Best Practices for Self-Performing Complex Underground Urban Infrastructure
BOND has been working in New York City’s five boroughs for the past four years and we’ve loved every minute of it – the city’s electricity and variety of work are exhilarating, yet the complexities add a layer of challenge not seen in other metropolitan areas. There’s the dense population, hidden utilities underground that are old, and the spaghetti-like maze of wires and pipes snaking their way beneath the streets. With that in mind, here are some best practices that are helping BOND establish itself as one of the premier utility contractors in the region.
The utility landscape under New York City’s streets is a city unto itself. Oftentimes, we think we know what’s underneath, yet when we open up the street, it’s something entirely different. Century-old records don’t account for changes in elevations–roads have been built on top of roads through the years which means sometimes we’re navigating through multiple levels of base. And the records aren’t always right–some maps are missing utilities, or don’t reflect abandonment, so we carefully sift through the layers in dealing with the gas, water, steam, or electric utilities we run into.
One of our most complex jobs was a Con Edison 16-inch inlet piping transmission project that had us installing 6,200 linear ft. of gas piping throughout the Bronx. Because every intersection we came across had a subway tunnel below it, we found ourselves digging as deep as 25 ft. to avoid any interferences, with multiple offsets in our transmission piping. Any street excavation on a linear project, whether its gas or electric poses the same challenges—unforeseen underground interferences and multiple layers of utilities that we’re trying to snake one of our new utilities through. You don’t know what’s active and what’s not, so we treat everything as a live functioning utility just to be sure.
As a civil and utility self-performing underground contractor and construction management company, we know that being flexible with equipment is important. BOND had a site at JFK International Airport in Queens where we thought we’d use driven sheet piles but because of adjacent structures and crossing utilities, we had to go with contact lagging. The change in equipment meant we had to go back to the drawing board to re-engineer and redesign, but we came back with a better solution. Had we stuck with our original plan, we probably would have completed the job, but it could have led to a costly mistake. The saying, “Measure twice, cut once” certainly applies here.
Communicating is often taken for granted, but in this industry making assumptions on what people know can be problematic–even dangerous. We pride ourselves on over-communicating to the public, to our clients, and especially to our crews.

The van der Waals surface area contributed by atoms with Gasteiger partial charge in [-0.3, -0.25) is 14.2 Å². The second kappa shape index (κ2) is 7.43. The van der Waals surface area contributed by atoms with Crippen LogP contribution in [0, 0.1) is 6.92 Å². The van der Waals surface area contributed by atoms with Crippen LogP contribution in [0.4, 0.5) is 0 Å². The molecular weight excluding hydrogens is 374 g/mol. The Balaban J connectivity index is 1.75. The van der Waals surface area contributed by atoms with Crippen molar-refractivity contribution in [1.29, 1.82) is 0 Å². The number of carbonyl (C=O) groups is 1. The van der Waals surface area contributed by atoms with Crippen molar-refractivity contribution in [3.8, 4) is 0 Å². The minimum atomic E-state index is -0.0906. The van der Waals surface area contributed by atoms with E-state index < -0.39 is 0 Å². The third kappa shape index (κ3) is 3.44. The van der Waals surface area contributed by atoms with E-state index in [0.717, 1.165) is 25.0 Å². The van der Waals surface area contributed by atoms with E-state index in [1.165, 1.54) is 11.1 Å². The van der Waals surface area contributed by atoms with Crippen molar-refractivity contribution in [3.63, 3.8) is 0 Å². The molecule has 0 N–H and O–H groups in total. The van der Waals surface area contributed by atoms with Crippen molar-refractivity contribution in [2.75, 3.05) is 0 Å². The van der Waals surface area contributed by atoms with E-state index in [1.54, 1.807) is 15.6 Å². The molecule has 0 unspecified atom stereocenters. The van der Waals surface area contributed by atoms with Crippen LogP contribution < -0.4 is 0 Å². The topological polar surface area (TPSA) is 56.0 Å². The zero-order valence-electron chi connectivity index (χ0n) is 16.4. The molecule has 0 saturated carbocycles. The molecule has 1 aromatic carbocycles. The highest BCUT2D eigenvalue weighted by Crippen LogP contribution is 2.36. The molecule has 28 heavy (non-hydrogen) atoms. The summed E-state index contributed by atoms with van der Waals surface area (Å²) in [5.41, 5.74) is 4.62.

On any given day, we’re simultaneously taking over sidewalks and bus lanes throughout Manhattan. Solid communication to agencies avoids both inconveniencing the public and major safety concerns. This brings me to work zones, maintaining traffic flow and public safety is a crucial activity, but it can’t be done without proper communication and signage. When lane closures are occurring, we make sure the timing and pattern are clear so that anyone passing through can do so without any hesitation, head scratching or questions. We also have one-on-one communication with area residents and businesses to make certain our work schedule isn’t too disruptive.
Communication also holds true for the team on the ground. At the start of each job, we facilitate team meetings to define and develop the project before it kicks off and gather prior and existing project information, including the client’s perspective. Daily coordination calls and stand up meetings on-site allow for the flow of information to team members, which prevents potential issues.
We recently finished the National Grid Chelsea Gate project on Staten Island that consisted of a new regulator station with a couple thousand feet of inlet and outlet piping. While we rely on 811 Dig Safe mark-outs, we also conduct hand-digging to see where utilities are located so that we can verify our lanes before breaking ground with any excavation equipment.
By paying close attention to your environment through hand-digging, you can smell and determine the type of soil that you’re excavating, and that alone provides a better idea if something was there previously, or if it is truly native soil. All of this helps with understanding what challenges your crews might run into.
It goes without saying that safety is #1 – always and anywhere. BOND makes sure that any project with a public element gets extra attention with supervision and safety controls that are put in place up front to eliminate risk to people.
Before we begin a project, we identify critical activities and prepare an activity pre-plan for the project team so that all members are on the same page. This is critical, especially during projects with multiple complexities and many moving parts, such as our recent National Grid Brooklyn Spring Creek Phase Two project.
This pre-plan form outlines the potential risks and remediation risk factors that we need to prepare for. We put together the plan, identify the potential risk for each task, and develop our avoidance plans accordingly. This working document is updated on a weekly, if not daily basis, and really helps us move forward in a safe manner.
We look forward to continuing to play an important role in enhancing the infrastructure of New York City and increasing energy reliability for the community, while leaving the areas around which we work safe and undisturbed.
Dan Foppiano, VP of BOND’s New York City Civil and Utility Division, Bronx, N.Y.